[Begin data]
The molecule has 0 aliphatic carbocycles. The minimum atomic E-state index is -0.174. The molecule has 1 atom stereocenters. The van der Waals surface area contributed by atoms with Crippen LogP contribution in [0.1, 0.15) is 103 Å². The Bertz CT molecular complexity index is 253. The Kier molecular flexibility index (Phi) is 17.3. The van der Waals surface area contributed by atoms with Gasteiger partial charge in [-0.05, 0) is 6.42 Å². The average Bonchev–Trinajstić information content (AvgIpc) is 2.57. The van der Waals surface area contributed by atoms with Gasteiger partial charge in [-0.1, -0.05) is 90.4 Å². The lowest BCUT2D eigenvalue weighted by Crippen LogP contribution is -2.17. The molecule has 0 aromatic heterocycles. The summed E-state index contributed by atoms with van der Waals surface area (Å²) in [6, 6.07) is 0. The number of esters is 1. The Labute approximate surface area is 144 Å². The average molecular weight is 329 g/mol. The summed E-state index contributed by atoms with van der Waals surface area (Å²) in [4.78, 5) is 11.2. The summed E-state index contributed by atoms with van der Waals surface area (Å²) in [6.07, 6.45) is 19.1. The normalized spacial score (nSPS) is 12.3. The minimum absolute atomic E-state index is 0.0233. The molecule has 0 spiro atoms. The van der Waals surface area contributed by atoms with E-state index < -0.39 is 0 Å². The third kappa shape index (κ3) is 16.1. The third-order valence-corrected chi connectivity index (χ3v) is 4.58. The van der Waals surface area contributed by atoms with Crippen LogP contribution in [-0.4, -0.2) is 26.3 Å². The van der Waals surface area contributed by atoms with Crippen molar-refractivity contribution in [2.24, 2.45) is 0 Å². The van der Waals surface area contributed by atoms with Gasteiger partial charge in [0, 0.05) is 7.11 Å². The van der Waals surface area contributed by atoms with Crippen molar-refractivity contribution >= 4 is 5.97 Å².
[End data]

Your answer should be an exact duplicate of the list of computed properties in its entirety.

The molecule has 0 aliphatic carbocycles. The minimum atomic E-state index is -0.174. The molecule has 1 atom stereocenters. The van der Waals surface area contributed by atoms with Crippen LogP contribution in [0.1, 0.15) is 103 Å². The Bertz CT molecular complexity index is 253. The Kier molecular flexibility index (Phi) is 17.3. The van der Waals surface area contributed by atoms with Gasteiger partial charge in [-0.05, 0) is 6.42 Å². The average Bonchev–Trinajstić information content (AvgIpc) is 2.57. The van der Waals surface area contributed by atoms with Gasteiger partial charge in [-0.1, -0.05) is 90.4 Å². The lowest BCUT2D eigenvalue weighted by Crippen LogP contribution is -2.17. The molecule has 0 aromatic heterocycles. The summed E-state index contributed by atoms with van der Waals surface area (Å²) in [6, 6.07) is 0. The number of esters is 1. The Labute approximate surface area is 144 Å². The average molecular weight is 329 g/mol. The summed E-state index contributed by atoms with van der Waals surface area (Å²) in [4.78, 5) is 11.2. The summed E-state index contributed by atoms with van der Waals surface area (Å²) in [6.07, 6.45) is 19.1. The normalized spacial score (nSPS) is 12.3. The minimum absolute atomic E-state index is 0.0233. The molecule has 0 spiro atoms. The van der Waals surface area contributed by atoms with E-state index < -0.39 is 0 Å². The third kappa shape index (κ3) is 16.1. The third-order valence-corrected chi connectivity index (χ3v) is 4.58. The van der Waals surface area contributed by atoms with Crippen LogP contribution in [-0.4, -0.2) is 26.3 Å². The van der Waals surface area contributed by atoms with Crippen molar-refractivity contribution in [2.24, 2.45) is 0 Å². The van der Waals surface area contributed by atoms with Gasteiger partial charge in [0, 0.05) is 7.11 Å². The van der Waals surface area contributed by atoms with Crippen molar-refractivity contribution >= 4 is 5.97 Å².